A case of missing tombstones – data recovery from a Seagate Backup Plus Drive

external seagate hard disk recovery dublin irelandIn the world of data recovery, you come across many interesting cases. One such case was last week when a professional genealogist visited us with a failed external Seagate Backup Plus drive. Her job involves researching family lineage and history as far back as possible. It’s a laborious and time consuming occupation. Interviews have to undertaken, church records, birth and death certificates and newspaper archives all have to be methodically researched.

For this genealogist, part of her job involves travelling the length and breath of Ireland photographing tombstones in the church grounds and graveyards. She would number the photos (.JPEG files) and then input data, such as family name, graveyard name, townland and other relevant information into a Microsoft Access database. This was all stored on her Seagate Backup Plus USB external hard drive.
When she connected the drive to her laptop and heard a strange noise emanating from inside the disk she knew something was wrong. Her son-in-law, an IT manager kindly offered to see what he could do. As a seasoned pro, he instantly recognised that the clicking noise indicated a serious mechanical problem with the disk. Having used our hard disk data recovery service before, for his own organisation, he recommended that she should contact Drive Rescue.

We removed the disk, a Seagate Momentus 7200.5 500GB, from its plastic shell and commenced our diagnostics. Heads 03 and 04 failed our disk-head read test. When these heads were attempting to read the Service Area on the platters they could not access any of the drive’s initialisation microcode thus causing the clicking noise. With multiple disk head failure, the best course of action to maximise the chances of a complete recovery is usually to perform a Head Disk Assembly replacement.

 
We had an identical Head Disk Assembly taken from another Seagate Momentus 7200.5 500GB in our storeroom which had the same (HDA) part number. This would be our donor drive. The failed drive was opened in our Class-100 clean room. We used a tool called a “head comb” (no, not the type that Boots sell…) which is a device specifically designed to safely remove a HDA from a hard disk. There are various types of disk head-comb customised for each hard drive brand. In this particular case, the head comb was designed for working inside Seagate Momentus 2.5” disks. It connects through the small hole on the head arm and can be secured into place using a locking pin. The underside screw which holds the heads in place was then removed. After the brake of the drive was disengaged, the HDA can be safely removed from the disk chassis by using an anti-static tweezers.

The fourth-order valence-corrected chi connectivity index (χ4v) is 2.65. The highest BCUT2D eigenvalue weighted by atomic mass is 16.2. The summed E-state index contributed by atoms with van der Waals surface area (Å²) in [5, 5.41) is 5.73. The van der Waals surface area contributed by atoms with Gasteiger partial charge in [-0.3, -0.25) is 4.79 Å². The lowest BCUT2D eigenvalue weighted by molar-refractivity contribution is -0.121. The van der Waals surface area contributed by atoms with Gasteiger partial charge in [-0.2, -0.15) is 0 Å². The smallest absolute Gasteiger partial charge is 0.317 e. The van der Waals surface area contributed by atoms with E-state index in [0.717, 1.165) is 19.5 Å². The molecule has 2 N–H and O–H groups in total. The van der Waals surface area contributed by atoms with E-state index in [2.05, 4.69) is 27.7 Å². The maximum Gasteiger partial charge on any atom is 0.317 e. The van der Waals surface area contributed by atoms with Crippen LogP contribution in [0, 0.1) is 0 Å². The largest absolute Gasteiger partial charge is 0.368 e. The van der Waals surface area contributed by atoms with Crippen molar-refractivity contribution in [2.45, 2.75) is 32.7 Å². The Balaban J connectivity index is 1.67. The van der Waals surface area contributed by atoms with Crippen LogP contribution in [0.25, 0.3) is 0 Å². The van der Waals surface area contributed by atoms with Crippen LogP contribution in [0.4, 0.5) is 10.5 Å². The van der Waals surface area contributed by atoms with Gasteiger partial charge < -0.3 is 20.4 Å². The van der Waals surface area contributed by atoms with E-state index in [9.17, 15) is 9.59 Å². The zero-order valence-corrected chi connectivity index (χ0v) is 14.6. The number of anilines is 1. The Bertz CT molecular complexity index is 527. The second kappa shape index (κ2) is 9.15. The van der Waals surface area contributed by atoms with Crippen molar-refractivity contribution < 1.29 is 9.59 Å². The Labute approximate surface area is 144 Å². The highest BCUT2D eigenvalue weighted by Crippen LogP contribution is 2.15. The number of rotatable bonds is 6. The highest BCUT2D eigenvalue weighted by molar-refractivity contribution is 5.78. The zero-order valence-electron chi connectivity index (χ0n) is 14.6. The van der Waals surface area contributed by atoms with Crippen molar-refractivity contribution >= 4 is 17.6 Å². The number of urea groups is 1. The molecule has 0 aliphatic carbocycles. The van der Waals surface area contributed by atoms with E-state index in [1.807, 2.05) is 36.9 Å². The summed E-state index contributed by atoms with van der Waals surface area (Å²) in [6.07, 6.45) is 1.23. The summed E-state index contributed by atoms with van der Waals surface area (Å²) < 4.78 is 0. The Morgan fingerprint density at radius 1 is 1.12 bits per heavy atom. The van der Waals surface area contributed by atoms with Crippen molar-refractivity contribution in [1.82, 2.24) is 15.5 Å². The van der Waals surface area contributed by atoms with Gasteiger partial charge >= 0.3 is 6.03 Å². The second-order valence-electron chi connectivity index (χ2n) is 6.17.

The donor HDA was inserted and all components reconnected. It was finally time to close the drive lid and initiate power to the drive. The drive spun into life, but this time no heads were being detected at all. Sometimes, this is normal disk behaviour if the HDA-securing screw on the underside of the drive needs torque adjustment. By tightening or loosening the screw with the turn of a Torx key, the torque pressure can be easily adjusted. In this case, we loosened the HDA screw by turning it around 180 degrees. We applied power to the drive again, and this time all the heads were detected. We then connected the drive to another recovery system to search for a volume on the drive. An NTFS volume showed up with a substantial number of. JPEGs and.MDB (Microsoft Access) files. These were all extracted onto a new drive. The user could now login remotely to our secure systems to view their recovered data.

To say that the user was happy would have been an under-statement. For them to retrace their steps in re-photographing tombstones and re-entering details into a database again would have been a costly, time-consuming and soul-destroying task.